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Stanford University School of Medicine

“The Still Point” — A performance inspired by pain and love

“Play all the musics. Climb all the things.”

That was the last text Benjamin Robison received from his friend and fellow Stanford medical student Maria Birukova before her tragic death climbing last year. In addition to sharing a love of medicine, Robison and Birukova shared a passion for climbing, and for music.

Robison honored his friend during “The Still Point: medicine from the inside,” an interactive evening of music, art, storytelling and sound painting, by playing an original violin piece designed to evoke his friend’s infectious, generous spirit.

Robison, along with Matthew Wetschler, MD, created the production — with support from the university, the School of Medicine and the Medicine & the Muse Shenson Innovation Grant — to share the message of their healing from trauma, burnout and depression through art and music. Wetschler said he experienced emotional exhaustion and burnout as a Stanford resident in emergency medicine and decided to take time off from residency. “But taking time off is a generous way of saying it,” he said. “What happened is that one day I broke.” As Wetschler told the story of how he found himself in the ER crying uncontrollably, images of Wetschler’s blood-red paintings, created during his time away from residency, flashed on the screen, while Robison played accompanying music on the violin and keyboard. The artwork and music added layers of experience for the audience as they listened to Wetschler recount his experience.

“As physicians we are trained in self-denial and self-depravation. We don’t value caring for ourselves, even as we care for our patients. Taking time off forced me to sit with myself and realize that I had lost my voice,” he said.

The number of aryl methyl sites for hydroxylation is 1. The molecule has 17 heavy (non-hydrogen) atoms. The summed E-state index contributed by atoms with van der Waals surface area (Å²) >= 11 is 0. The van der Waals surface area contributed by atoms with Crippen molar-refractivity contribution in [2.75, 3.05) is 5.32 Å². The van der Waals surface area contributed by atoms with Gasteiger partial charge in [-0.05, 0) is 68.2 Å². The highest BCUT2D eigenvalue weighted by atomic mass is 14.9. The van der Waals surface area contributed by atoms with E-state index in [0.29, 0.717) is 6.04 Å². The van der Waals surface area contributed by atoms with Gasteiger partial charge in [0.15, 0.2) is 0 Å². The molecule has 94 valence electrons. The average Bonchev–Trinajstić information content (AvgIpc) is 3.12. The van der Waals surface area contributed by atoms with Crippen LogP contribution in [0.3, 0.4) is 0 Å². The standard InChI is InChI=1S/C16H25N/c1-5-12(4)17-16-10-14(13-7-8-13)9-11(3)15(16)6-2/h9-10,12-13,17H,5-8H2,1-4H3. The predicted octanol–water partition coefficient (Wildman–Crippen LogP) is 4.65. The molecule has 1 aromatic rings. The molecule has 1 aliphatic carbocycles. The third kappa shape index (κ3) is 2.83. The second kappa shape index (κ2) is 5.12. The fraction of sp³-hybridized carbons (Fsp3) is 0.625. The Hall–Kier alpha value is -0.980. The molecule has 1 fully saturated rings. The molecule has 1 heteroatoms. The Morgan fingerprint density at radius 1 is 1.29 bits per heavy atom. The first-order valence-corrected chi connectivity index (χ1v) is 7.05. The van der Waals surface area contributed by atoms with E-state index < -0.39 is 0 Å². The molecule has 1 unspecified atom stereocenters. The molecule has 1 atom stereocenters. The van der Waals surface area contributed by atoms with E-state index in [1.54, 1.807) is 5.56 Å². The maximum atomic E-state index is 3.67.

Wetschler began healing by rediscovering his love of art and by allocating time to paint. “I am not a religious person, but what I realized about my father’s Jewish faith tradition is that it gave architecture to time, and that architecture created sanctuary. How healthy would it be if we could all be still long enough to hear our inner voice and to find our sanctuary? For me, it is art, for Ben it is music.”

As Wetschler concluded his story, the image of his painting “Poesis” (the Greek word from which the word poetry is derived) projected on the screen. It showed a sea of black with a ball of light that seemed to represent the Wetschler’s newly found voice, as Robison’s music swelled.

Wetschler and Robison then split the audience, comprised of physicians, medical students and community members, into six groups and asked the groups to form a circle in the room. Each group was then given a set of sounds and words (i.e. “breathe like Darth Vader” or “repeat these words, ‘The pressure remains elevated'” ) as Robison served as a “conductor” to orchestra a “sound picture” created by the performance of each group. As the groups gathered to practice their parts, initial nervousness and shyness dissolved as participants enthusiastically rendered their portion of the orchestra, with all of the groups coming together at the end to create a lovely, harmonious sound Robison titled “The Tribe of All.”

Wetschler and Robison will now take their production on the road; Future performances are scheduled at Harvard Medical School, Yale School of Medicine and Southern Methodist University’s School of Music.

Previously: What art and the humanities bring to medicine: a look from Stanford Medicine magazine and Stanford Medicine's Open Mic: Using music and art to express the human connection
Image of the painting, "It's Hard Loving You Closely," by Matthew Wetschler

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